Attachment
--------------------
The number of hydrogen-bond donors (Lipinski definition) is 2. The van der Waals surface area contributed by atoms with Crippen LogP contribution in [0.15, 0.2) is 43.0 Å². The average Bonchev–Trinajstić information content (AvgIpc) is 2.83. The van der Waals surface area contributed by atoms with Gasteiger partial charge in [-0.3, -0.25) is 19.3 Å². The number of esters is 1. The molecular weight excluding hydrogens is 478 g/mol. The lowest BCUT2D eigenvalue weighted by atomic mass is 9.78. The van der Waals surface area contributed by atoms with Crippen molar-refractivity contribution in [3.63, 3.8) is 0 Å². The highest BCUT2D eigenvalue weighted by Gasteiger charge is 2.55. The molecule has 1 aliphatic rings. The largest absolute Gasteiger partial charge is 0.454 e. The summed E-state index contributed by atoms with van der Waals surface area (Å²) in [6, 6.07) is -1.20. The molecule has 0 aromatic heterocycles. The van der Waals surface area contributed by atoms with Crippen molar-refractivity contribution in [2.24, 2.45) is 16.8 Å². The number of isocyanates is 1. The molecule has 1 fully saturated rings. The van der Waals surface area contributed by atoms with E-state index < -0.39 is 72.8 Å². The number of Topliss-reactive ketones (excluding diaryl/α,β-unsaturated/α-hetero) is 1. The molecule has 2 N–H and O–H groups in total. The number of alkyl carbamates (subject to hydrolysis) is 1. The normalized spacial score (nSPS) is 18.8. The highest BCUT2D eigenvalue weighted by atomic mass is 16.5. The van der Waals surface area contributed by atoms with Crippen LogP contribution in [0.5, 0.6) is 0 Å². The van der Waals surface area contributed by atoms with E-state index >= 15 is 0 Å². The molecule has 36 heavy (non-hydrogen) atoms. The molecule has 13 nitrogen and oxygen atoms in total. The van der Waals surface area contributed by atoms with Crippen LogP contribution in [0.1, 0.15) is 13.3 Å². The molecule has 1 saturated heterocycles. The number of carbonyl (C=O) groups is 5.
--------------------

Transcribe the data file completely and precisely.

The number of hydrogen-bond donors (Lipinski definition) is 2. The van der Waals surface area contributed by atoms with Crippen LogP contribution in [0.15, 0.2) is 43.0 Å². The average Bonchev–Trinajstić information content (AvgIpc) is 2.83. The van der Waals surface area contributed by atoms with Gasteiger partial charge in [-0.3, -0.25) is 19.3 Å². The number of esters is 1. The molecular weight excluding hydrogens is 478 g/mol. The lowest BCUT2D eigenvalue weighted by atomic mass is 9.78. The van der Waals surface area contributed by atoms with Crippen molar-refractivity contribution in [3.63, 3.8) is 0 Å². The highest BCUT2D eigenvalue weighted by Gasteiger charge is 2.55. The molecule has 1 aliphatic rings. The largest absolute Gasteiger partial charge is 0.454 e. The summed E-state index contributed by atoms with van der Waals surface area (Å²) in [6, 6.07) is -1.20. The molecule has 0 aromatic heterocycles. The van der Waals surface area contributed by atoms with Crippen molar-refractivity contribution in [2.24, 2.45) is 16.8 Å². The number of isocyanates is 1. The molecule has 1 fully saturated rings. The van der Waals surface area contributed by atoms with E-state index < -0.39 is 72.8 Å². The number of Topliss-reactive ketones (excluding diaryl/α,β-unsaturated/α-hetero) is 1. The molecule has 2 N–H and O–H groups in total. The number of alkyl carbamates (subject to hydrolysis) is 1. The normalized spacial score (nSPS) is 18.8. The highest BCUT2D eigenvalue weighted by atomic mass is 16.5. The van der Waals surface area contributed by atoms with Crippen LogP contribution in [0.5, 0.6) is 0 Å². The van der Waals surface area contributed by atoms with E-state index >= 15 is 0 Å². The molecule has 36 heavy (non-hydrogen) atoms. The molecule has 13 nitrogen and oxygen atoms in total. The van der Waals surface area contributed by atoms with Crippen LogP contribution in [0.1, 0.15) is 13.3 Å². The molecule has 1 saturated heterocycles. The number of carbonyl (C=O) groups is 5.